All that is necessary for the triumph of evil is that good men do nothing.
This often-used quotation is attributed to Edmund Burke, an Irish statesman and philosopher best known for his passionate support of the American Revolution. There is, however, no definitive source that confirms that Burke actually wrote or said this. The fact that there is no single source explains why there are over 80 variations of this quote. According to researcher Martin Porter, ” If it were genuine, it would have one, or possibly two, noteworthy variants at most.” So how did this quotation come to be attributed to Burke in the first place? The quotation first appeared in Bartlett’s Familiar Quotations, 14th Edition (1968) citing as its source a letter that Burke wrote to William Smith (January 9, 1795); however, that letter does not contain any sentence similar to the cited quotation. An editor for the 15th edition of Bartlett’s claimed that the quotation must be a paraphrase from a speech that Burke delivered to Parliament (Thoughts on the Cause of the Present Discontents) on April 23, 1770: “When bad men combine, the good must associate; else they will fall, one by one, an unpitied sacrifice in a contemptible struggle.” It’s a bit of a stretch but it is the only reasonable explanation for a quotation that has proliferated on the internet, spawning 80 (and counting) variations.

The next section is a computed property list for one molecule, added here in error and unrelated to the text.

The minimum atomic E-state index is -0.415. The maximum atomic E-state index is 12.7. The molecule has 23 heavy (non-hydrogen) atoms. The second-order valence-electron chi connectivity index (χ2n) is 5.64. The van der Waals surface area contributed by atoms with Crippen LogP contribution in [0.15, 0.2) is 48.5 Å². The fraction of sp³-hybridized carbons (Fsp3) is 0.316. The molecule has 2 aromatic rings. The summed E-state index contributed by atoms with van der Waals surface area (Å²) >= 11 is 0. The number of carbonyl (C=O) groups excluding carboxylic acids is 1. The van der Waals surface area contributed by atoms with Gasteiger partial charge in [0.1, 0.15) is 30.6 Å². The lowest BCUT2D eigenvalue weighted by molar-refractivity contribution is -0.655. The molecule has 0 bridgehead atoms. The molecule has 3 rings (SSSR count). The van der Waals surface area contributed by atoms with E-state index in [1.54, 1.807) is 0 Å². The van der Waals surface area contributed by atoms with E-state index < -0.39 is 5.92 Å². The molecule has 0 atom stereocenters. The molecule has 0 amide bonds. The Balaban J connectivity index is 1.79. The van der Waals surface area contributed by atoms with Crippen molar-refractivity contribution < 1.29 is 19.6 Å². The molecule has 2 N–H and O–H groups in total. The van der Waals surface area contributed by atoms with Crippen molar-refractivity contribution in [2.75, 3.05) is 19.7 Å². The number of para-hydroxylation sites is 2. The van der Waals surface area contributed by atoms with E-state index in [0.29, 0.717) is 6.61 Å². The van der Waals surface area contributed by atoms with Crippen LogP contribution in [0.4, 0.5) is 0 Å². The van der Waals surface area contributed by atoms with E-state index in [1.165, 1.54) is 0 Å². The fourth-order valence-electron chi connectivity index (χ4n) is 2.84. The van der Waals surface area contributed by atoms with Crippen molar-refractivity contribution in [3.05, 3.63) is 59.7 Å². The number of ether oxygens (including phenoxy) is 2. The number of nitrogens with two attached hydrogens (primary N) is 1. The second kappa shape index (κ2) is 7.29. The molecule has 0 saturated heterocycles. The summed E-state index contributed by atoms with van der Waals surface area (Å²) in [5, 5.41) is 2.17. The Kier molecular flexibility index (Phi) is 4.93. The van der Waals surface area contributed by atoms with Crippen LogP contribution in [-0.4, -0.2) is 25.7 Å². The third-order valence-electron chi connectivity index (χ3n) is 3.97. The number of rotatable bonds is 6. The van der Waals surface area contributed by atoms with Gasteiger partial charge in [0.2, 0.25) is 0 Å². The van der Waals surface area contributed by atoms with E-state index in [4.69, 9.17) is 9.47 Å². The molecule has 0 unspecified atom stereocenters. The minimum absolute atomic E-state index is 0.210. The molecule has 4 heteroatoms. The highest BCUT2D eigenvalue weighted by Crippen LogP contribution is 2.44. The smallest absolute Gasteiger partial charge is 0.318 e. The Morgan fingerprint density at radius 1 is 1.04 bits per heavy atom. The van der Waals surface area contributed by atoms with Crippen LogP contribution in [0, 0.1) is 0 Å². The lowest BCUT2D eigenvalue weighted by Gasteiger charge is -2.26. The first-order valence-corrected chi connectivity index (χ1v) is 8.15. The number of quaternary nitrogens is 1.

For futher reading: The Never Said It by Paul Boller and John Geroge, Oxford University Press (1989). http://www.wikiquotes.com. http://tartarus.org/~martin/essays/burkequote.html